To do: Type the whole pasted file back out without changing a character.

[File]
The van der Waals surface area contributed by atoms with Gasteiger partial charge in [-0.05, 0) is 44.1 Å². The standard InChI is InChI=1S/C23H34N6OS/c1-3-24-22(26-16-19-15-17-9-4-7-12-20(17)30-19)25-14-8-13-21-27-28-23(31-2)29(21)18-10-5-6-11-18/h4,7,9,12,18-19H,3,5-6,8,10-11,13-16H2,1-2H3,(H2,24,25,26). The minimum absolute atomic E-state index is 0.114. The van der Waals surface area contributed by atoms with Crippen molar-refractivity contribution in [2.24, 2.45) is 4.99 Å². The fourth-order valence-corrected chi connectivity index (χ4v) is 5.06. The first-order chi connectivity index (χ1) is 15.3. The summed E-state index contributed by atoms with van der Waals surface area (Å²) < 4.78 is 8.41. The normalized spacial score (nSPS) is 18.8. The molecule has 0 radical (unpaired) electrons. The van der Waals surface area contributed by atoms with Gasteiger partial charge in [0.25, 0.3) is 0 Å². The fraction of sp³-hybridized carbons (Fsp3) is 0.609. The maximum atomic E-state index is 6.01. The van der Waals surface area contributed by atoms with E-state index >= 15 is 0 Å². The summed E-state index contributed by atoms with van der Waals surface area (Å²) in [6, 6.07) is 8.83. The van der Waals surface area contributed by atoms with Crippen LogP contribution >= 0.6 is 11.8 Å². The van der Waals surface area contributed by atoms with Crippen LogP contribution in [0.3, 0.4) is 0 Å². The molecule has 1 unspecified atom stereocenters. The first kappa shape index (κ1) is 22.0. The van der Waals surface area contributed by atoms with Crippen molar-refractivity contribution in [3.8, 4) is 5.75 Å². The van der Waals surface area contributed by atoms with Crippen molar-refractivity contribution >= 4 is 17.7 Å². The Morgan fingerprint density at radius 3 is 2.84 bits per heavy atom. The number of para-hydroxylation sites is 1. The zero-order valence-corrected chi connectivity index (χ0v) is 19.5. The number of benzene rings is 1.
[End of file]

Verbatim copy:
The van der Waals surface area contributed by atoms with Gasteiger partial charge in [-0.05, 0) is 44.1 Å². The standard InChI is InChI=1S/C23H34N6OS/c1-3-24-22(26-16-19-15-17-9-4-7-12-20(17)30-19)25-14-8-13-21-27-28-23(31-2)29(21)18-10-5-6-11-18/h4,7,9,12,18-19H,3,5-6,8,10-11,13-16H2,1-2H3,(H2,24,25,26). The minimum absolute atomic E-state index is 0.114. The van der Waals surface area contributed by atoms with Crippen molar-refractivity contribution in [2.24, 2.45) is 4.99 Å². The fourth-order valence-corrected chi connectivity index (χ4v) is 5.06. The first-order chi connectivity index (χ1) is 15.3. The summed E-state index contributed by atoms with van der Waals surface area (Å²) < 4.78 is 8.41. The normalized spacial score (nSPS) is 18.8. The molecule has 0 radical (unpaired) electrons. The van der Waals surface area contributed by atoms with Gasteiger partial charge in [0.25, 0.3) is 0 Å². The fraction of sp³-hybridized carbons (Fsp3) is 0.609. The maximum atomic E-state index is 6.01. The van der Waals surface area contributed by atoms with E-state index >= 15 is 0 Å². The summed E-state index contributed by atoms with van der Waals surface area (Å²) in [6, 6.07) is 8.83. The van der Waals surface area contributed by atoms with Crippen LogP contribution >= 0.6 is 11.8 Å². The van der Waals surface area contributed by atoms with Crippen LogP contribution in [0.3, 0.4) is 0 Å². The molecule has 1 unspecified atom stereocenters. The first kappa shape index (κ1) is 22.0. The van der Waals surface area contributed by atoms with Crippen molar-refractivity contribution in [3.8, 4) is 5.75 Å². The van der Waals surface area contributed by atoms with Crippen molar-refractivity contribution >= 4 is 17.7 Å². The Morgan fingerprint density at radius 3 is 2.84 bits per heavy atom. The number of para-hydroxylation sites is 1. The zero-order valence-corrected chi connectivity index (χ0v) is 19.5. The number of benzene rings is 1.